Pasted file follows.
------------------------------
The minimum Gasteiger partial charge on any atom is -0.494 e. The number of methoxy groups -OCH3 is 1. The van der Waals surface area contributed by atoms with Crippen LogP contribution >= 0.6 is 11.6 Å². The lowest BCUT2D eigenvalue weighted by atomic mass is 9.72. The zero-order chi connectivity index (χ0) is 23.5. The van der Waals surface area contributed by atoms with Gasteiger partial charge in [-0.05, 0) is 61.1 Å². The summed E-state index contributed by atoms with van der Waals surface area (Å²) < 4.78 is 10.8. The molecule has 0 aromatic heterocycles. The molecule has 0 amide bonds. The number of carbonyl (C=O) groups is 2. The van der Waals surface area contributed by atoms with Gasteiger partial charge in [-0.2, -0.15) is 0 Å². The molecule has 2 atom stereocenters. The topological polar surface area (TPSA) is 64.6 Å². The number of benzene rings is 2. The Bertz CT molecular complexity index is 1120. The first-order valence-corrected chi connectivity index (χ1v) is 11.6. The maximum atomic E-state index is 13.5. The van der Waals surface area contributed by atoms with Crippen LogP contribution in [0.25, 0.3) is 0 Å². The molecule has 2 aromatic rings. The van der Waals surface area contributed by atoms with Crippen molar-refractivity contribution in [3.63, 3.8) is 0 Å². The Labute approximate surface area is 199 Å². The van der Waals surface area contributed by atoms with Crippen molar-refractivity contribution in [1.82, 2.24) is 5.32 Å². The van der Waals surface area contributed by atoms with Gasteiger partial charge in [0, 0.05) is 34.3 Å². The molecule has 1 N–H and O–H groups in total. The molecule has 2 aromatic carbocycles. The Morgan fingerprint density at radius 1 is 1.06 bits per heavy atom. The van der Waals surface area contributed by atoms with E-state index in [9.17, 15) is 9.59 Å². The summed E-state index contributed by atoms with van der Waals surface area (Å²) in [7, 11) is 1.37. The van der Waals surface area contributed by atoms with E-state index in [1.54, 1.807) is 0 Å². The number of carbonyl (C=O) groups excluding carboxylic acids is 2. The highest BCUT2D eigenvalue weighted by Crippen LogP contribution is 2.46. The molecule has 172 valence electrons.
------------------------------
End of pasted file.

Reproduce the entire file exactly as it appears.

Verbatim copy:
The minimum Gasteiger partial charge on any atom is -0.494 e. The number of methoxy groups -OCH3 is 1. The van der Waals surface area contributed by atoms with Crippen LogP contribution >= 0.6 is 11.6 Å². The lowest BCUT2D eigenvalue weighted by atomic mass is 9.72. The zero-order chi connectivity index (χ0) is 23.5. The van der Waals surface area contributed by atoms with Gasteiger partial charge in [-0.05, 0) is 61.1 Å². The summed E-state index contributed by atoms with van der Waals surface area (Å²) < 4.78 is 10.8. The molecule has 0 aromatic heterocycles. The molecule has 0 amide bonds. The number of carbonyl (C=O) groups is 2. The van der Waals surface area contributed by atoms with Gasteiger partial charge in [-0.2, -0.15) is 0 Å². The molecule has 2 atom stereocenters. The topological polar surface area (TPSA) is 64.6 Å². The number of benzene rings is 2. The Bertz CT molecular complexity index is 1120. The first-order valence-corrected chi connectivity index (χ1v) is 11.6. The maximum atomic E-state index is 13.5. The van der Waals surface area contributed by atoms with Crippen LogP contribution in [0.25, 0.3) is 0 Å². The molecule has 2 aromatic rings. The van der Waals surface area contributed by atoms with Crippen molar-refractivity contribution in [3.63, 3.8) is 0 Å². The Labute approximate surface area is 199 Å². The van der Waals surface area contributed by atoms with Crippen molar-refractivity contribution in [1.82, 2.24) is 5.32 Å². The van der Waals surface area contributed by atoms with Gasteiger partial charge in [0, 0.05) is 34.3 Å². The molecule has 1 N–H and O–H groups in total. The molecule has 2 aromatic carbocycles. The Morgan fingerprint density at radius 1 is 1.06 bits per heavy atom. The van der Waals surface area contributed by atoms with E-state index in [9.17, 15) is 9.59 Å². The summed E-state index contributed by atoms with van der Waals surface area (Å²) in [7, 11) is 1.37. The van der Waals surface area contributed by atoms with E-state index in [1.54, 1.807) is 0 Å². The number of carbonyl (C=O) groups excluding carboxylic acids is 2. The highest BCUT2D eigenvalue weighted by Crippen LogP contribution is 2.46. The molecule has 172 valence electrons.